First, welcome to my new blog!
I am excited to have recently joined Mozilla‘s Application Security Engineering team, and especially excited to be able to do security work I can actually talk about. At the moment, that means working my way through code-reviewing a bunch of WordPress plugins that Mozilla would like to use, some of which have their own plugins, and thinking about ways Mozilla can enlist community involvement in security, as it successfully has with Firefox and other products.
Once I get through reviewing 50,000 or so lines of PHP code, I’m looking forward to sharing the efficient, repeatable general PHP and WordPress plugin-specific security code review processes and tools for static and dynamic analysis I came up with to actually get it done.
If you’re wondering if there’s any connection between that and my putting this blog on the free wordpress.com host, no, there’s not. I have no idea as to how they secure it, or if it is, and haven’t tested my own blog here, because it’s not running on my computer, and I don’t have their permission, so that wouldn’t be right.
With that out of the way, I’m going to just jump right into my first post, a link to an article at MIT Technology Review about the mechanics of voting fraud.
MIT Technology review asks, How Long Before Hackers Steal Votes?
That, indirectly, is the question asked and answered in a just-released judge’s summary (pdf) of testimony from a trial conducted in 2008-2009 in which the state of New Jersey was sued for insufficiently guaranteeing the physical security of its electronic voting machines.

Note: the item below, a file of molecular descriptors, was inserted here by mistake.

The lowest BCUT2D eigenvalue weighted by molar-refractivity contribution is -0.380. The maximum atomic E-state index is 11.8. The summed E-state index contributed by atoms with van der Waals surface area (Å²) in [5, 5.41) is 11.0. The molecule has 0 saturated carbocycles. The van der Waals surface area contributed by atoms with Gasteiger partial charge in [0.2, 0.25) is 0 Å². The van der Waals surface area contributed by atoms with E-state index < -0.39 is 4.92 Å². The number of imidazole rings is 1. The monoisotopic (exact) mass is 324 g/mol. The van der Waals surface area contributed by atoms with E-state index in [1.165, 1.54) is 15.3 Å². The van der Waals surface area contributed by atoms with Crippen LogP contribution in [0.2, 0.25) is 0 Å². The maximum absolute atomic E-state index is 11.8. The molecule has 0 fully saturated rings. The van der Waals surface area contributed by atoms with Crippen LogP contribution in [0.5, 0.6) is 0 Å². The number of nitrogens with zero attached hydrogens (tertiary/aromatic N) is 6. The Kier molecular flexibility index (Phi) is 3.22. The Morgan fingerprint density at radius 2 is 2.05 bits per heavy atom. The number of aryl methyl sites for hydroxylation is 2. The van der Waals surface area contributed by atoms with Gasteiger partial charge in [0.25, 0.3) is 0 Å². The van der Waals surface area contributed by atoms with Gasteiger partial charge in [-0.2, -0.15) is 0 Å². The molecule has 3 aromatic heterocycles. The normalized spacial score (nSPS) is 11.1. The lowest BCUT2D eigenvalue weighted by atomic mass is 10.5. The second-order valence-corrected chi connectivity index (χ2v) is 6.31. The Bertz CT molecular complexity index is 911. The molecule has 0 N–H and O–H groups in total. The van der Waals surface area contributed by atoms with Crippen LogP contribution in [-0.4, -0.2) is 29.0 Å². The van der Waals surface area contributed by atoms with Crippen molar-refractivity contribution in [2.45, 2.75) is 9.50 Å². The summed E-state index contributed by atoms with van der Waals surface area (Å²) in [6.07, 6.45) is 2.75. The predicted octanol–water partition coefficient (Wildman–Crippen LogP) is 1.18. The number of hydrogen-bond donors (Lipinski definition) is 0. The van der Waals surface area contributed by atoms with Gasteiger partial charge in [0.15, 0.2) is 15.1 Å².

Experts called during the trial asserted that that the state’s existing security methods, consisting primarily of tape that should reveal evidence of tampering if key parts of a voting machine are removed or opened, were insufficient. So New Jersey expanded the number of physical seals on its machines from three to six. Subsequently, the same experts testified that these measures were essentially useless in the absence of training for election workers in the proper use of these seals, and that the seals interfered with legitimate maintenance of the machines.
In other words: New Jersey’s electronic voting machines, which are emblematic of machines across the U.S., remain vulnerable to attack by hackers who could inject software or hardware to skew vote counts.
I saw this guy, Datagram, give what I thought was one of the most original talks at Blackhat 2011 – a talk about “tamper-evident” seals, and how many can actually be tampered with, without easy detection.
Youtube has him giving the same talk a few days later, at Defcon: